eDiscovery Daily Blog

eDiscovery Trends: Changes in Store for The Sedona Conference


One of the most influential organizations in eDiscovery is The Sedona Conference® (TSC), a Arizona-based non-profit, non-partisan law and policy think tank that has made numerous contributions to the industry since it was founded in 1997.  Some of the most recent contributions have been documented in this blog, including a commentary on proportionality released last year and database principles released earlier this year.

A couple of weeks ago, TSC announced that its Board of Directors “has adopted a new collaborative management structure designed to align the organization’s administration with its historical mission of dialogue and consensus building” and said that founder and former executive director Richard Braman is now its full-time chairman.  There will now be four Director-level positions, as follows:

  • Business Operations: Dustin McKissen is the new director of business operations, and previously was deputy CEO of the National Association for Information Destruction,
  • Conferences and Content: Howard Bergman joins as director of conferences and content, but will continue serving as counsel in residence at the University of Minnesota Law School,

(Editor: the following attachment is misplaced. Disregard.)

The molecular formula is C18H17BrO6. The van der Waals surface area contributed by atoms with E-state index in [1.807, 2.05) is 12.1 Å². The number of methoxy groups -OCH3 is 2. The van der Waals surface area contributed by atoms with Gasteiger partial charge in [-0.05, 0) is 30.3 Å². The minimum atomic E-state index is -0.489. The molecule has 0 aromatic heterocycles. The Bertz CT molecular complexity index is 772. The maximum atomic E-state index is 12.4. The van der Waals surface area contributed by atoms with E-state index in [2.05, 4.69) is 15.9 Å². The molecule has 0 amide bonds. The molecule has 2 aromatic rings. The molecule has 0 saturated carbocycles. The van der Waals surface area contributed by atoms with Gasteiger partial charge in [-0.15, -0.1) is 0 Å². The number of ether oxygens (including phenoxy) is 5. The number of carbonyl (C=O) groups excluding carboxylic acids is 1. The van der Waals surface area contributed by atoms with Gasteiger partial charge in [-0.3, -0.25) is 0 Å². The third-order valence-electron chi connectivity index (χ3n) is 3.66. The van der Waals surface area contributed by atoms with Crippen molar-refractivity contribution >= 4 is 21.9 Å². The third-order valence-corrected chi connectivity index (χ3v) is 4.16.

• Judicial Outreach: John Rabieg, previously appointed as executive director on Jan. 31, will move to become director of judicial outreach,
  • Judicial Education: Kenneth Withers, a member of Sedona since 2006 as director of judicial education and content, will narrow his focus to just the education component.

These four Director-level positions will now manage the affairs of TSC in a collaborative manner, reporting to an Executive Committee of the Board of Directors.  They will be formally announced at a Sept. 24 dinner in Washington, D.C.

As noted on their press release of August 29: “’The Sedona Conference’s success, right from the very start, has been based on creating intellectually stimulating and thought-provoking dialogue and content through collaboration by judges, lawyers, experts and academics,’ said Craig Weinlein, a member of The Sedona Conference® Board of Directors and a partner at Carrington Coleman Sloman & Blumenthal in Dallas. ‘Because of our growth in staff, activities, and influence, now are the right time to bring that dialogue-based, consensus building process to our business operations, in order to best maintain the quality of The Sedona Conference’s unique and highly successful efforts.’”

TSC now has nine Working Groups and presents ten to twelve conferences each year, focusing on “tipping point” issues in the areas of complex litigation, antitrust and intellectual property rights.  It will be interesting to see what impact the new management structure will have on the activities of the group.

So, what do you think?  Do you think this is a good move for TSC?  Please share any comments you might have or if you’d like to know more about a particular topic.